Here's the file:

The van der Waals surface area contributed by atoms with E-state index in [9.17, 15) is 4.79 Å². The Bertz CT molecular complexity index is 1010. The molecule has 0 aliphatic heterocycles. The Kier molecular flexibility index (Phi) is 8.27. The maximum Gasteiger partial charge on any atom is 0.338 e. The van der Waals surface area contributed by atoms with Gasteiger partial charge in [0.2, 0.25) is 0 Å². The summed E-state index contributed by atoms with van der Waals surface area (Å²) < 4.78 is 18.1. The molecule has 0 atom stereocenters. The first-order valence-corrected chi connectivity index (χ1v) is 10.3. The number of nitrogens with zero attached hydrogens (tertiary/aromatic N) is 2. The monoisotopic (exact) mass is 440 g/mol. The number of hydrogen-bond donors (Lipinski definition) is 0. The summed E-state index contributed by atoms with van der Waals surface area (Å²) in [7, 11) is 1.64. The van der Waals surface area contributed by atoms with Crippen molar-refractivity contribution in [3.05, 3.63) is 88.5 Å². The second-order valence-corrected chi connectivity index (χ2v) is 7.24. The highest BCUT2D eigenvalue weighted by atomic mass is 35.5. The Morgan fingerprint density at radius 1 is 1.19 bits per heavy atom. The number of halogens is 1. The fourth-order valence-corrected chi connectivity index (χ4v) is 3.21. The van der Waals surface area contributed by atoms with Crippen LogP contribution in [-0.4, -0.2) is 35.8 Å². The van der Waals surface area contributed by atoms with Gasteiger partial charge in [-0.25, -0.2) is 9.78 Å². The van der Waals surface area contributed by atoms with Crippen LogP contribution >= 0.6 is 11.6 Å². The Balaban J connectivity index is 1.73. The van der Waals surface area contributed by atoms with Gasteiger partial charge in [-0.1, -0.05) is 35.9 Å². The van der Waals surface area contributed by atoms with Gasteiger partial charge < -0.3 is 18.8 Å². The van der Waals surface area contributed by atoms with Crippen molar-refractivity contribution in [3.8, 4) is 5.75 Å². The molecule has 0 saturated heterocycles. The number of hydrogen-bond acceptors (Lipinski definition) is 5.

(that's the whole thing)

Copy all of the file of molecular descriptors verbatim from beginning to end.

The van der Waals surface area contributed by atoms with E-state index in [9.17, 15) is 4.79 Å². The Bertz CT molecular complexity index is 1010. The molecule has 0 aliphatic heterocycles. The Kier molecular flexibility index (Phi) is 8.27. The maximum Gasteiger partial charge on any atom is 0.338 e. The van der Waals surface area contributed by atoms with Gasteiger partial charge in [0.2, 0.25) is 0 Å². The summed E-state index contributed by atoms with van der Waals surface area (Å²) < 4.78 is 18.1. The molecule has 0 atom stereocenters. The first-order valence-corrected chi connectivity index (χ1v) is 10.3. The number of nitrogens with zero attached hydrogens (tertiary/aromatic N) is 2. The monoisotopic (exact) mass is 440 g/mol. The number of hydrogen-bond donors (Lipinski definition) is 0. The summed E-state index contributed by atoms with van der Waals surface area (Å²) in [7, 11) is 1.64. The van der Waals surface area contributed by atoms with Crippen molar-refractivity contribution in [3.05, 3.63) is 88.5 Å². The second-order valence-corrected chi connectivity index (χ2v) is 7.24. The highest BCUT2D eigenvalue weighted by atomic mass is 35.5. The Morgan fingerprint density at radius 1 is 1.19 bits per heavy atom. The number of halogens is 1. The fourth-order valence-corrected chi connectivity index (χ4v) is 3.21. The van der Waals surface area contributed by atoms with Crippen LogP contribution in [-0.4, -0.2) is 35.8 Å². The van der Waals surface area contributed by atoms with Gasteiger partial charge in [-0.25, -0.2) is 9.78 Å². The van der Waals surface area contributed by atoms with Crippen LogP contribution >= 0.6 is 11.6 Å². The Balaban J connectivity index is 1.73. The van der Waals surface area contributed by atoms with Gasteiger partial charge in [-0.1, -0.05) is 35.9 Å². The van der Waals surface area contributed by atoms with Gasteiger partial charge < -0.3 is 18.8 Å². The van der Waals surface area contributed by atoms with Crippen molar-refractivity contribution in [3.8, 4) is 5.75 Å². The molecule has 0 saturated heterocycles. The number of hydrogen-bond acceptors (Lipinski definition) is 5.